Living the Gospel message is always going to call us to a bigger world view than the meeting of our own needs or as Thomas Aquinas said, “The things we love tell us who we are!”

The first reading from Wisdom literature today asks us to decide what is most important in our lives.  My friends, sometimes, as in this reading, the choice is between good and good, not good and evil.  The choice is more difficult then, but we must never lose sight of Jesus’ message that we remember and care for those in our midst who can’t care for themselves.

For all the proclaimed Catholics and Christians who populate the seats of our U.S. Congress; you wouldn’t think this is the case as we watch the budget being cut around social programs that give aid to the disadvantaged as the military budget continues to grow.

The Wisdom writer seems to suggest that when our view is bigger than our own personal needs, we receive “all good things”—almost as if the giving, the moving out beyond ourselves has its own reward, which we know to be true.

Wisdom also calls us to apply the law of love, always, even if it conflicts with Church and State laws.  So, we might ask why our Church would ever tell us not to question—that certain doors are closed! Our human walk draws us always to God—that is the part in our human lives that feels unsettled—we will always be restless until we rest in God, as St. Augustine wisely said.

I mentioned last week that I was reading the story of a woman who left the Mormons in her search for God. Faith should lead us to love and love, ultimately, to God. Our faith must always move us outward to God as it did Martha Beck—outward to what we can name as life and love.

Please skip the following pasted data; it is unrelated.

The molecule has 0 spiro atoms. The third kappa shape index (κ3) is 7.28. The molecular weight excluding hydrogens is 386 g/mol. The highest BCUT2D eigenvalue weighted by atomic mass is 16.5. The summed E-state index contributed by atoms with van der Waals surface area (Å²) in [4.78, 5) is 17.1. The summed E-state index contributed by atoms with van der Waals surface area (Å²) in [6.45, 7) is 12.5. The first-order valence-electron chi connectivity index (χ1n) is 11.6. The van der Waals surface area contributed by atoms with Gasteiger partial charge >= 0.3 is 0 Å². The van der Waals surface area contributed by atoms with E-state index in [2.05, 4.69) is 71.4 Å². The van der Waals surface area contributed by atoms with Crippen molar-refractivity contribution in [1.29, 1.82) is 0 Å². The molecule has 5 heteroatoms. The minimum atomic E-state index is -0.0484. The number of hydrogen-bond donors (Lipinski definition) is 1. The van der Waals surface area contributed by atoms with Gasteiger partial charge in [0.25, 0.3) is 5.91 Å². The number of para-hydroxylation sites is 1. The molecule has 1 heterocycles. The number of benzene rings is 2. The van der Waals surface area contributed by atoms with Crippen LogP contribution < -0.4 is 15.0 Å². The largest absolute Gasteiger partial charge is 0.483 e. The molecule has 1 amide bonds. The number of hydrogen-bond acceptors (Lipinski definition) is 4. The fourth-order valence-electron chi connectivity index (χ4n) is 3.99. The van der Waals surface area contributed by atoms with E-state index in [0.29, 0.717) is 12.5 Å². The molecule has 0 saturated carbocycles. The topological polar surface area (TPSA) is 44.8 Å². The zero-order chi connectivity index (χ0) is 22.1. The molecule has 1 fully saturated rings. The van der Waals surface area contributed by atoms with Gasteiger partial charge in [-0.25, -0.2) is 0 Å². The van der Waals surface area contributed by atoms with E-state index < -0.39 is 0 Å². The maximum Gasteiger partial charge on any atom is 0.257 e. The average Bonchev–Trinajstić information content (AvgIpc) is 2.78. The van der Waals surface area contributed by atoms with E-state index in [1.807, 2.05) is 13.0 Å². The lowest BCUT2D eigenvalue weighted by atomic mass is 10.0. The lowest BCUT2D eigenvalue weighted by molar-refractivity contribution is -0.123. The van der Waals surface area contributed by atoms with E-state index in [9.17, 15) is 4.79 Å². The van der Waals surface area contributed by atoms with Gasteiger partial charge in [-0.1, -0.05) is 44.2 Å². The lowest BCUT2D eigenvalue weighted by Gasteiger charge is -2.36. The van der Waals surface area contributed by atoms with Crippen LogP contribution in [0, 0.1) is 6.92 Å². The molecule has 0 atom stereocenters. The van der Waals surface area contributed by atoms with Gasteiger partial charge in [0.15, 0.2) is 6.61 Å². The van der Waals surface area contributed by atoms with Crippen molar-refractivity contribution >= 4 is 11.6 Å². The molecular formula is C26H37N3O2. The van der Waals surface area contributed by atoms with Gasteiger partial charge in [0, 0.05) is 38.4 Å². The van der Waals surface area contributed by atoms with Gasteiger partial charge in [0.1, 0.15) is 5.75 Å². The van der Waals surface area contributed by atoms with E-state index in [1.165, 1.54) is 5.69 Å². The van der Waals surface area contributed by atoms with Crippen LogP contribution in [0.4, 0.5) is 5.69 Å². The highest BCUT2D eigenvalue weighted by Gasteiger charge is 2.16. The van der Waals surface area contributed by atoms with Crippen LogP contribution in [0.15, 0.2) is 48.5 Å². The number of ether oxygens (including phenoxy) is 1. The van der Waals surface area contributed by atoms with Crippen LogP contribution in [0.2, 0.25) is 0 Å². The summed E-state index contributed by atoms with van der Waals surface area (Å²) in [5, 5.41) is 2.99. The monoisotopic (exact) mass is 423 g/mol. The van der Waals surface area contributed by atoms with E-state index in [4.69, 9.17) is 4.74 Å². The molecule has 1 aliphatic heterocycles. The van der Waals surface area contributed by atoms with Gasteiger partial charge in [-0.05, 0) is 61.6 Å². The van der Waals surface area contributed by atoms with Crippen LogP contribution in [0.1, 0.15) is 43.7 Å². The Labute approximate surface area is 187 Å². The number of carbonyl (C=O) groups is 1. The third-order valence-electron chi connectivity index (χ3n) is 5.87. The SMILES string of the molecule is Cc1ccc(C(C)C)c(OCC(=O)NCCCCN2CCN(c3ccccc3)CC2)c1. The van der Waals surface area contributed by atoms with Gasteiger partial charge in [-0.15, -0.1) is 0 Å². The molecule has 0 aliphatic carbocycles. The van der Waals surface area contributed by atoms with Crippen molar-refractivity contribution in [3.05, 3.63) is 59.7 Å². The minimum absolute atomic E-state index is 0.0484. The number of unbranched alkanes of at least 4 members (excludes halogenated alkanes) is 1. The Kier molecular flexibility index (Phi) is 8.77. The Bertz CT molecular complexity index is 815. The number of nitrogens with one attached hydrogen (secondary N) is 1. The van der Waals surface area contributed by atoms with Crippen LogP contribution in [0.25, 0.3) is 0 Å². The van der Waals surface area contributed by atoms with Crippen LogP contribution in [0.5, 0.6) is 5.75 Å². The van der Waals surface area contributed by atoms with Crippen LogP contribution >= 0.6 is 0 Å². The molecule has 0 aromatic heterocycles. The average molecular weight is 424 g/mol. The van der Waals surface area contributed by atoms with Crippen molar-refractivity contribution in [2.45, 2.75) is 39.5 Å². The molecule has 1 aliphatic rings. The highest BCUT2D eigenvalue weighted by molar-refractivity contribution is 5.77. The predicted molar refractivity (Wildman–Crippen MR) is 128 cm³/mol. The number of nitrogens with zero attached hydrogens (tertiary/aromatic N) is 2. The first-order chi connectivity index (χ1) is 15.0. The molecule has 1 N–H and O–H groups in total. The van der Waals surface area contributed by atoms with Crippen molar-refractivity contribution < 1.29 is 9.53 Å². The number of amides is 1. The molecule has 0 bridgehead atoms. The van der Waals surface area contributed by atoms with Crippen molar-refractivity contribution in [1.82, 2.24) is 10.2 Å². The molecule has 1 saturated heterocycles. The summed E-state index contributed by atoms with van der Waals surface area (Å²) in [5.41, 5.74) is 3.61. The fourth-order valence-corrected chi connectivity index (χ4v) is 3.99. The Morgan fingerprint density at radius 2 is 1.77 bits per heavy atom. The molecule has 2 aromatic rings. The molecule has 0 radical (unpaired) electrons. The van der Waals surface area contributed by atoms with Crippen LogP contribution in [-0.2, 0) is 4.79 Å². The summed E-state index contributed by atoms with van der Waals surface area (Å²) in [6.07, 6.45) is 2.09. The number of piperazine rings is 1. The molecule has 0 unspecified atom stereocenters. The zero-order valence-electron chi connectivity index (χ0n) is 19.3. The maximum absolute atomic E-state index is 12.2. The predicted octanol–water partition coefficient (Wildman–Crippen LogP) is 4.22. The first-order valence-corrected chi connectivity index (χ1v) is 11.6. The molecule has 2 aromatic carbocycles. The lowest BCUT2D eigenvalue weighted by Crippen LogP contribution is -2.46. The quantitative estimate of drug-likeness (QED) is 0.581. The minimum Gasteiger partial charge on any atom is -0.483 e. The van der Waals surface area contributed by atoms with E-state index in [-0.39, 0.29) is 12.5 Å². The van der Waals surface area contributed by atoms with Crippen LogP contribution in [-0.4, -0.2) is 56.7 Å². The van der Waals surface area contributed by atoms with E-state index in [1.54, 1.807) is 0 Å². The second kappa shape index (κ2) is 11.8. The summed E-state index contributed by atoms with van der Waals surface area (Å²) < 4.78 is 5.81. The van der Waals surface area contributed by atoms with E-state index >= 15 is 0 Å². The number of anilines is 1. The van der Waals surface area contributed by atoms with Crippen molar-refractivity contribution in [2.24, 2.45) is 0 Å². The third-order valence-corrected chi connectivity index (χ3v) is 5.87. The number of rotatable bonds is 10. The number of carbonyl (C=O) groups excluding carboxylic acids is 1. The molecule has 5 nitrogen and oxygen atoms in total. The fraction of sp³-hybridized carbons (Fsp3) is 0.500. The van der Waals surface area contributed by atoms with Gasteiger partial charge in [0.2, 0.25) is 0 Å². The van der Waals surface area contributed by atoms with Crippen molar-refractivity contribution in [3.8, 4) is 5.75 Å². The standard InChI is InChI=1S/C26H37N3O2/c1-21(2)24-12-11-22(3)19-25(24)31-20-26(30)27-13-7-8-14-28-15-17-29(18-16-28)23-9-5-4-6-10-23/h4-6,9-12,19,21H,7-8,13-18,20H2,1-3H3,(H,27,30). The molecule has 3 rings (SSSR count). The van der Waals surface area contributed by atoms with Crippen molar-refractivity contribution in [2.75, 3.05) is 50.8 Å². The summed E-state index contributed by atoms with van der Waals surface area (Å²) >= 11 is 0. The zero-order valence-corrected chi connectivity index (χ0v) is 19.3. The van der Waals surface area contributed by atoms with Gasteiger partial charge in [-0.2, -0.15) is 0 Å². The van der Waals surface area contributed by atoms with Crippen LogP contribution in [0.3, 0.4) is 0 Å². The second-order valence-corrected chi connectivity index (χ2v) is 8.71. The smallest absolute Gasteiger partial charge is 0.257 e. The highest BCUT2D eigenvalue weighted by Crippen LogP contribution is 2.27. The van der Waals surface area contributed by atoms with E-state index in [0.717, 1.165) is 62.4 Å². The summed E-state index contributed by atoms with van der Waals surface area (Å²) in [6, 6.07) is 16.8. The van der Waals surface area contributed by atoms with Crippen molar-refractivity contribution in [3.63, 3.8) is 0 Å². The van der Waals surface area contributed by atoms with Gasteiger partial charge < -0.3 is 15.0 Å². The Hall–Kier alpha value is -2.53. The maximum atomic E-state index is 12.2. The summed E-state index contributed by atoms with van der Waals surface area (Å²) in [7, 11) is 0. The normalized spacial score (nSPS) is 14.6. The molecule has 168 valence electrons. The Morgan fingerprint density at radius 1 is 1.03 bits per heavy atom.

The present national discussion around gun violence that is beginning to get steam is a case in point.  When we consider that 1.45 million deaths have been caused since 1970 from fire arms and this includes mass shootings, suicides and accidents to people trying to “protect” themselves as compared to 1.4 million deaths in all the wars since 1776; we have a national disaster that has moved well beyond the 2nd Amendment to bear arms!

And if all this is not enough my friends; Jesus challenges us around the difficulty of the rich entering into the kin-dom of heaven. Again, this is an issue of focus, of balance in our lives.  The Wisdom writer in encouraging choices that reflect the needs of others, above and beyond our own, and the Hebrews’ writer who states that such choices are like a two-edged sword, cutting to the bone, know the difficulty of living a life of balance.

With regard to the material goods of this world, Jesus’ caution is that we don’t get lost in the acquiring of these goods—it can be an addiction like anything else, wherein we lose sight of what is most important. Many a love song,  past and present, speak of the times before the wealth that were the happiest—when the two depended more on each rather than the luxuries of life.  Balance.

This is the sorrow that our brother Jesus feels for the rich, young man when he looks on him with love—he knows how difficult a choice he has to make–choosing between a good in life, for a much greater good.  My friends, lots of challenges and choices—let us pray for each other that we can be strong and choose wisely.